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Laboratory diagnosis of acute measles infections in hospitalized children in Zambia

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Laboratory diagnosis of measles infection is rarely performed in developing countries and tends to depend on clinical symptoms alone. We evaluated detection of immunoglobulin M (IgM) antibodies for confirmation of acute measles infection in Zambia. In 149 hospitalized children with clinical diagnosis of measles, IgM antibodies were detected in 88.6% (132/149). The IgM-positive rate increased with time after onset of skin rash and all samples were positive after 4 days. In addition to IgM antibody test, virus isolations from throat swabs using B95a cells were also performed. These were positive in only 20.9% (14/67), and both IgM and virus isolation in combination increased the positive rate to 92.5% (62/67). Vaccinated children had higher neutralizing (Nt) antibody responses and, among IgM-negative patients, all 4 vaccinated children had high Nt antibodies while all 10 unvaccinated children had negative or low Nt results. The IgM antibody test was proved to be a sensitive method for laboratory confirmation of measles virus infection in developing countries.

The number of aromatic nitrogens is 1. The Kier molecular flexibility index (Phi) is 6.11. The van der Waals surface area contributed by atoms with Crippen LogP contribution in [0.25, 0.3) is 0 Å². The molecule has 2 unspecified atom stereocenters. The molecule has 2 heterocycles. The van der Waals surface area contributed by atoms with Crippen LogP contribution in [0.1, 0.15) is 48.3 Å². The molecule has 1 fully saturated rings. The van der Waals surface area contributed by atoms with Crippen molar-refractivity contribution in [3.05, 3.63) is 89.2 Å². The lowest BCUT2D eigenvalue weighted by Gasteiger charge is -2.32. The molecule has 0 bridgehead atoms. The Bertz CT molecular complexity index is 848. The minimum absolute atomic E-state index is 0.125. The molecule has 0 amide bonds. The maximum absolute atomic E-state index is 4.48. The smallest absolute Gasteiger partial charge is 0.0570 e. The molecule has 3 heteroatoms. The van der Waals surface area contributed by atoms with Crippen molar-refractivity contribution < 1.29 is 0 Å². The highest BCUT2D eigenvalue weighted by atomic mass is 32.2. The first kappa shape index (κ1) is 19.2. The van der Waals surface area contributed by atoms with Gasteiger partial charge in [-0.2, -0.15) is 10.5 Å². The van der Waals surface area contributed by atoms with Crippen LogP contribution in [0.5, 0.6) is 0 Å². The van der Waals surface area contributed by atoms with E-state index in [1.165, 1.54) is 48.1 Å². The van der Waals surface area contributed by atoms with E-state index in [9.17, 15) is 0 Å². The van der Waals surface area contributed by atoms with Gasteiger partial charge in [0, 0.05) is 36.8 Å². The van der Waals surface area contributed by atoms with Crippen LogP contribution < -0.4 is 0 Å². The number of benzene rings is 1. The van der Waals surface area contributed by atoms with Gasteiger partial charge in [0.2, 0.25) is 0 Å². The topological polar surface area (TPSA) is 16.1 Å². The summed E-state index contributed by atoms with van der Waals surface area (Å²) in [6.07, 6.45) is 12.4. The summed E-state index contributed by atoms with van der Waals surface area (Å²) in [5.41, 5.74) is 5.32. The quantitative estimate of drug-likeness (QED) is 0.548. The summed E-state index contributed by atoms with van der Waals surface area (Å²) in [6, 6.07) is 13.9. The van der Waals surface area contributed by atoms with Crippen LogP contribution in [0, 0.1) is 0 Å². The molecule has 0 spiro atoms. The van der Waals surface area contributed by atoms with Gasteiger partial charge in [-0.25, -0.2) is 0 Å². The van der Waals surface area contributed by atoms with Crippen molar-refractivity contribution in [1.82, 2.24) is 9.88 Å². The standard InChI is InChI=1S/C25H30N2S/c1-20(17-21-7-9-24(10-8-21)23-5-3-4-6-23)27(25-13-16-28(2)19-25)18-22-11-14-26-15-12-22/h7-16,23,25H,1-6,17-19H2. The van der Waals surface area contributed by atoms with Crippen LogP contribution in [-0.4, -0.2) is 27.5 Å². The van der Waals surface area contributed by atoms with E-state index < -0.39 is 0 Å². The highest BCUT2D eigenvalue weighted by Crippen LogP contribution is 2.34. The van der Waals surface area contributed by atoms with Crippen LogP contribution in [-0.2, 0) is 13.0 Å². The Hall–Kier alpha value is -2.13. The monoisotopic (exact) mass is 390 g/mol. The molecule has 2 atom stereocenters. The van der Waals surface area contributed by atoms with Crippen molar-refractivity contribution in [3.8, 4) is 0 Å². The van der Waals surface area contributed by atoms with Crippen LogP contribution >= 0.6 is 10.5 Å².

Keywords: IgM; Measles; Zambia; isolation; vaccine failure

Document Type: Original Article


Affiliations: 1: Virus Research Centre, National Sendai Hospital, Sendai, Japan, 2: Virology Laboratory, University Teaching Hospital, Lusaka, Zambia

Publication date: July 1, 1997

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